Developers, residents disagree on potential location of gravel pit in Negaunee Township
NEGAUNEE – An appeal to the Negaunee Township Zoning Board of Appeals is anticipated after a conditional use permit for a gravel pit off Marquette County Road 510 was denied Tuesday by the township planning commission.
Kona Ridge Mining LLC and developer A. Lindberg & Sons Inc. requested a permit to extract, screen and crush gravel and sand in portions of two parcels owned by Kona Ridge located south of County Road 510 – situated between Carrie and Hoist roads near the McClure Basin.
Township officials said the gravel pit, which was proposed at a remnant quarry site, was to have a minimum 20-year lifespan and be used for unspecified future projects in the area. As sections of the pit were mined, the vacant space was to be reclaimed as a residential subdivision.
The planning commission vote to deny the permit was unanimous. Members Gary Wommer, Carl Nurmi and Chairman Al Reynolds voted against granting the permit. Secretary Jim Thams was absent from the meeting and Commissioner Dennis Potila abstained because he is the chairman of the Zoning Board of Appeals.
Wommer, Nurmi and Reynolds did not respond to requests for comment before press time today.
Numerous residents in the area opposed development of the gravel pit, with nearly 30 people speaking out against the project at a recent planning commission meeting.
“There’s a lot of concerns from property devaluation to noise to increased truck traffic to safety and stormwater runoff issues,” said Joe Scanlan, Negaunee Township zoning administrator and planner.
Scanlan said there are homes located on all but one side of the proposed gravel pit. He said residents were especially concerned about potential decreases in property values with the gravel pit operation in the area and a provision requesting that a 1,000-foot setback requirement be reduced.
Scanlan said the setback requirement would push the pit back from the County Road 510 right-of-way by 1,000 feet. The requested reduction would have eliminated that buffer, putting the excavation within 500 feet of one residence, Scanlan said.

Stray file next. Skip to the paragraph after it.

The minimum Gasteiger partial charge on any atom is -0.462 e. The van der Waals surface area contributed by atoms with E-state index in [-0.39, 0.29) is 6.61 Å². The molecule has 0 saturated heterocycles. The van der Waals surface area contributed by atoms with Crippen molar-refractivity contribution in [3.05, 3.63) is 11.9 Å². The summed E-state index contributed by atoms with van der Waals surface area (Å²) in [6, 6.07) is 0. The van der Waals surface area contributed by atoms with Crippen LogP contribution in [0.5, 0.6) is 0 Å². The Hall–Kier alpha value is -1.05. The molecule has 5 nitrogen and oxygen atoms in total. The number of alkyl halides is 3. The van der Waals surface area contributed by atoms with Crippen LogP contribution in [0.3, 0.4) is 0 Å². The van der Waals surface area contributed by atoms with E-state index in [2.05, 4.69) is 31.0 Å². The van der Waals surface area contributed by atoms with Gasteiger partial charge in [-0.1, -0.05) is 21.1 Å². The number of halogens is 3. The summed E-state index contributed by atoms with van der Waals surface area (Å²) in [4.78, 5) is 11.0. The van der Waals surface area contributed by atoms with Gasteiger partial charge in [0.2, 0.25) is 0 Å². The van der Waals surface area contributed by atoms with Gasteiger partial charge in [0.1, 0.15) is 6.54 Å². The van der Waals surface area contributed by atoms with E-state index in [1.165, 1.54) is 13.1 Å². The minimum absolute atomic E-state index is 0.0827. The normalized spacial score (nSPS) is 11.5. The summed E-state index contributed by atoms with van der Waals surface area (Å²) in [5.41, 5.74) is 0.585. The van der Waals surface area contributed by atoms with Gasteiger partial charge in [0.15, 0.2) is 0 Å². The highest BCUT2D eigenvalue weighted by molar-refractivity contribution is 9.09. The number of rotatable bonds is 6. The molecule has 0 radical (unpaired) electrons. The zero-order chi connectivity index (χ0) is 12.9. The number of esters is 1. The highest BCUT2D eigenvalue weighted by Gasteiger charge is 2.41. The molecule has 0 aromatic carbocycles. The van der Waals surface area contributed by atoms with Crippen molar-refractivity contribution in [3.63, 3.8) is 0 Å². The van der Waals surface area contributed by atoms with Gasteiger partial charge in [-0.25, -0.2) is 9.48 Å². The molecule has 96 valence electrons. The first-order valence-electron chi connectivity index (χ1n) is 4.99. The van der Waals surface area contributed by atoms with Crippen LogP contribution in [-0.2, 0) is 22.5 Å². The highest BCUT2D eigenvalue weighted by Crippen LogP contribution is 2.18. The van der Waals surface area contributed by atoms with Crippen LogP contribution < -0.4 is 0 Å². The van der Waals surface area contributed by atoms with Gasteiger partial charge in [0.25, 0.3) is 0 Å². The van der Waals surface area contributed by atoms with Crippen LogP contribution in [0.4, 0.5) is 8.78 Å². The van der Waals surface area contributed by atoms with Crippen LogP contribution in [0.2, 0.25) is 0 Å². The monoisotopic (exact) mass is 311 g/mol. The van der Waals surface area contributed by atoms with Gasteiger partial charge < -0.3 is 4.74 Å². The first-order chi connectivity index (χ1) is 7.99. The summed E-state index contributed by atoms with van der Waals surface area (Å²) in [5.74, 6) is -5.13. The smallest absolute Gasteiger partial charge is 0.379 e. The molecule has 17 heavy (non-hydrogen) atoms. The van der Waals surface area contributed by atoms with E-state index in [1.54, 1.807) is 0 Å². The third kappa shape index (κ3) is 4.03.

Attorney Ray O’Dea, who represents Kona Ridge and A. Lindberg & Sons Inc., did not respond to a request for comment before press time today.
According to minutes from a recent township planning commission meeting, O’Dea characterized the gravel pit site plan as “a good plan; it was sound and well thought out.”
O’Dea said he realized the three major resident concerns were noise, dust and safety. He assured residents activity at the gravel pit would be minimal and the crushing process would not take place more than four to six weeks each year, the minutes read.
O’Dea said he thought A. Lindberg & Sons “had a good plan, made by a good company with minimal impact,” the minutes state.
In May 2008, a previous conditional use permit request – to construct a residential subdivision- was also denied by the planning commission, according to Scanlan.
“They wanted to go in and quarry the whole area before making the subdivision,” Scanlan said.
Scanlan said A. Lindberg & Sons Inc. recently was granted approval to double the size of its gravel pit off Marquette County Road 550 and is seeking development of another pit in Powell Township.
Township officials said the use of at least some of that gravel was likely for county road improvement projects, including upgrades to county roads 550, 510 and the Triple A Road, which will serve as a transportation route for Rio Tinto to truck ore from its Eagle Mine to the Humboldt Mill processing center. Production is scheduled to begin at the mine in late 2014.
John Pepin can be reached at 906-228-2500, ext. 206.